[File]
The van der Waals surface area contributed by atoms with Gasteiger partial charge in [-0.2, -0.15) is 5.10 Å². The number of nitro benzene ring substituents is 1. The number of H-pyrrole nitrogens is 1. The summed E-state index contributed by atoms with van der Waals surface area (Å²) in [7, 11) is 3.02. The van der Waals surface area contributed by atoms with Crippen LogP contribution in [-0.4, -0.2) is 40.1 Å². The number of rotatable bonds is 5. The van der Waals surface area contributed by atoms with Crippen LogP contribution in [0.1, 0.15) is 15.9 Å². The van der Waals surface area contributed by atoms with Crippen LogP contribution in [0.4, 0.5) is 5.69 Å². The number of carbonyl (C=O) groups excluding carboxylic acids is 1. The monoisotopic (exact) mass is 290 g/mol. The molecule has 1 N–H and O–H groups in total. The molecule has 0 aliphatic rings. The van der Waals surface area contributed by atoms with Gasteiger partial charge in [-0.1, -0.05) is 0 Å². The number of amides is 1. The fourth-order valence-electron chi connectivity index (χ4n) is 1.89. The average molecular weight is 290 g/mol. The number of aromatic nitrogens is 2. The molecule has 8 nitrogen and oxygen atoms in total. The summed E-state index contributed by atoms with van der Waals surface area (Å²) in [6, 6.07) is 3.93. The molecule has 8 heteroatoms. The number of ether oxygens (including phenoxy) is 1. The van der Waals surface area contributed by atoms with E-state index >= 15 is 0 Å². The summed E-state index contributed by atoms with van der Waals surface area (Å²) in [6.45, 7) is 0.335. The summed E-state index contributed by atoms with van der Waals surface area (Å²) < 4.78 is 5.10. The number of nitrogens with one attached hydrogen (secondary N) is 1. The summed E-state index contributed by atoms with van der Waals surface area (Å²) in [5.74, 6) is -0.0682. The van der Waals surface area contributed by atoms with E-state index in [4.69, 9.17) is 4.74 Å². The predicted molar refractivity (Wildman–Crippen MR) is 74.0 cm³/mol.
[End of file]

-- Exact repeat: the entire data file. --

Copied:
The van der Waals surface area contributed by atoms with Gasteiger partial charge in [-0.2, -0.15) is 5.10 Å². The number of nitro benzene ring substituents is 1. The number of H-pyrrole nitrogens is 1. The summed E-state index contributed by atoms with van der Waals surface area (Å²) in [7, 11) is 3.02. The van der Waals surface area contributed by atoms with Crippen LogP contribution in [-0.4, -0.2) is 40.1 Å². The number of rotatable bonds is 5. The van der Waals surface area contributed by atoms with Crippen LogP contribution in [0.1, 0.15) is 15.9 Å². The van der Waals surface area contributed by atoms with Crippen LogP contribution in [0.4, 0.5) is 5.69 Å². The number of carbonyl (C=O) groups excluding carboxylic acids is 1. The monoisotopic (exact) mass is 290 g/mol. The molecule has 1 N–H and O–H groups in total. The molecule has 0 aliphatic rings. The van der Waals surface area contributed by atoms with Gasteiger partial charge in [-0.1, -0.05) is 0 Å². The number of amides is 1. The fourth-order valence-electron chi connectivity index (χ4n) is 1.89. The average molecular weight is 290 g/mol. The number of aromatic nitrogens is 2. The molecule has 8 nitrogen and oxygen atoms in total. The summed E-state index contributed by atoms with van der Waals surface area (Å²) in [6, 6.07) is 3.93. The molecule has 8 heteroatoms. The number of ether oxygens (including phenoxy) is 1. The van der Waals surface area contributed by atoms with E-state index >= 15 is 0 Å². The summed E-state index contributed by atoms with van der Waals surface area (Å²) in [6.45, 7) is 0.335. The summed E-state index contributed by atoms with van der Waals surface area (Å²) < 4.78 is 5.10. The number of nitrogens with one attached hydrogen (secondary N) is 1. The summed E-state index contributed by atoms with van der Waals surface area (Å²) in [5.74, 6) is -0.0682. The van der Waals surface area contributed by atoms with E-state index in [4.69, 9.17) is 4.74 Å². The predicted molar refractivity (Wildman–Crippen MR) is 74.0 cm³/mol.